WASHINGTON - The U.S. Conference of Catholic Bishops (USCCB) submitted comments September 2 to the National Institutes of Health (NIH) Office of Science Policy on the proposed authorization of federally-funded human/animal chimera research. Comments objecting to that proposal were submitted by Anthony Picarello, USCCB associate general secretary and general counsel, and Michael Moses, associate general counsel.
The comments outlined the USCCB's objections to the newly-proposed research guidelines: "the bottom line is that the Federal government will begin expending taxpayer dollars on the creation and manipulation of new beings whose very existence blurs the line between humanity and animals such as mice and rats. In doing so, the government is ignoring the fact that federally funded research of this kind is prohibited by Federal statute and is also grossly unethical."
Human/animal chimera research results in "beings who do not fully belong to either the human race or the host animal species."
"Herein lies the key moral problem involved in this proposal, beyond the already grave problem of exploiting human embryos as cell factories for research," they wrote. "For if one cannot tell to what extent, if any, the resulting organism may have human status or characteristics, it will be impossible to determine what one's moral obligations may be regarding that organism."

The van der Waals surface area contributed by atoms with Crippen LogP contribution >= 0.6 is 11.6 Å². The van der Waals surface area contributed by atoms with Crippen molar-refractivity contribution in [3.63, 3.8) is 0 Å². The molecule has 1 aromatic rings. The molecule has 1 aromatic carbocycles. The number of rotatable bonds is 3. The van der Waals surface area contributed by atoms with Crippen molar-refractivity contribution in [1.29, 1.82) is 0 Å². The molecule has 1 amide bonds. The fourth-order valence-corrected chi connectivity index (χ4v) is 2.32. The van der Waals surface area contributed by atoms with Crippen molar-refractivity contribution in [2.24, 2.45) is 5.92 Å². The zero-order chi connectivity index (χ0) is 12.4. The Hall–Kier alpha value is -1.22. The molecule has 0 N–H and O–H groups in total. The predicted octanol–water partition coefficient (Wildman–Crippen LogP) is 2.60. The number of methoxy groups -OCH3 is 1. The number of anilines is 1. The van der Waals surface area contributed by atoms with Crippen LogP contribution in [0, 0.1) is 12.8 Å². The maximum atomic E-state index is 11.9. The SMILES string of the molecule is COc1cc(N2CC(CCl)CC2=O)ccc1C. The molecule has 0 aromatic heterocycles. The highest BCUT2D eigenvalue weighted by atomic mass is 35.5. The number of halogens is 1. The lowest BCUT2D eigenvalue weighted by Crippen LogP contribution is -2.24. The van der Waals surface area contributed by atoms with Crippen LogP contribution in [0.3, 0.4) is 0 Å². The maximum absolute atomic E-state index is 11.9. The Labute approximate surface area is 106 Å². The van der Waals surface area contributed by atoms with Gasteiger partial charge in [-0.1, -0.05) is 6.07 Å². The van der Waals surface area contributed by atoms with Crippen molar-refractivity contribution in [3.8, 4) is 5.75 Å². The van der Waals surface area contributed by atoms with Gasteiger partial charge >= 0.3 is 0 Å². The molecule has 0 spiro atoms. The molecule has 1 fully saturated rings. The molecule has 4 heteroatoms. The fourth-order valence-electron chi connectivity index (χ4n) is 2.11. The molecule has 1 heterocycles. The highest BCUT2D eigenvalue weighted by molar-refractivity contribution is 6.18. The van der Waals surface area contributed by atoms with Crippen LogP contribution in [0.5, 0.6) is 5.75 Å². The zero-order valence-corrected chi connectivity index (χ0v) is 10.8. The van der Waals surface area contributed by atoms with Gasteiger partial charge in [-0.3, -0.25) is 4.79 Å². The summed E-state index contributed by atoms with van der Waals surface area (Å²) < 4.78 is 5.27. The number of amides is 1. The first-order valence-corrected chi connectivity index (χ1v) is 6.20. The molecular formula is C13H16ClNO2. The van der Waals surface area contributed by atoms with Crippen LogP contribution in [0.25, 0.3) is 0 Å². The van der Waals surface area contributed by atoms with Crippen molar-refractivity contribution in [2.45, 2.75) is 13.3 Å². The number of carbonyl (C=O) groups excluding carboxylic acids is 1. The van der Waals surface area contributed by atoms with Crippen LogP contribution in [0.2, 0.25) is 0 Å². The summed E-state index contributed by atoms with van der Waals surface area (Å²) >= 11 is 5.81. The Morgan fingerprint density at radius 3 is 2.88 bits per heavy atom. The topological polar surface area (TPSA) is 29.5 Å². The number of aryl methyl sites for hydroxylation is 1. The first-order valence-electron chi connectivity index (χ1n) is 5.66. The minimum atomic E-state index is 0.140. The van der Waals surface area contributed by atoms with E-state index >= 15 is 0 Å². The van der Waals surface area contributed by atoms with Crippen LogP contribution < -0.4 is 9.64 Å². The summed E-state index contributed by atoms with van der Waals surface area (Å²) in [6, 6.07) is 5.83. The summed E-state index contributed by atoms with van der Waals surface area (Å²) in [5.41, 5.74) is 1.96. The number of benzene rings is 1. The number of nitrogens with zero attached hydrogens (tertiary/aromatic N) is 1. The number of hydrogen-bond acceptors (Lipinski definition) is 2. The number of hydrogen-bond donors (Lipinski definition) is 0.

The comments noted that Catholic morality allows for "the respectful use of animals in research that can benefit humanity. But because of the unique dignity of the human person, there are limits to what can morally be done...."
They listed the ways in which chimera research violates ethical principles: "It relies on the destruction of human embryos; it contemplates producing entities with partly or wholly human brains (without any additional level of scrutiny in the case of rodents); and it allows for producing living entities who have human gametes (though researchers will be told to take precautions so these entities do not engage in 'breeding')."
"[T]he dignity and inviolability of human life at every stage of development is a foundational principle of any truly civilized society," they wrote. "The core ethical norms protecting human research subjects, affirmed in the Nuremberg Code and many subsequent documents, reflect this principle. The right not to be subjected to harmful experimentation without one's express and informed consent is an innate human right...."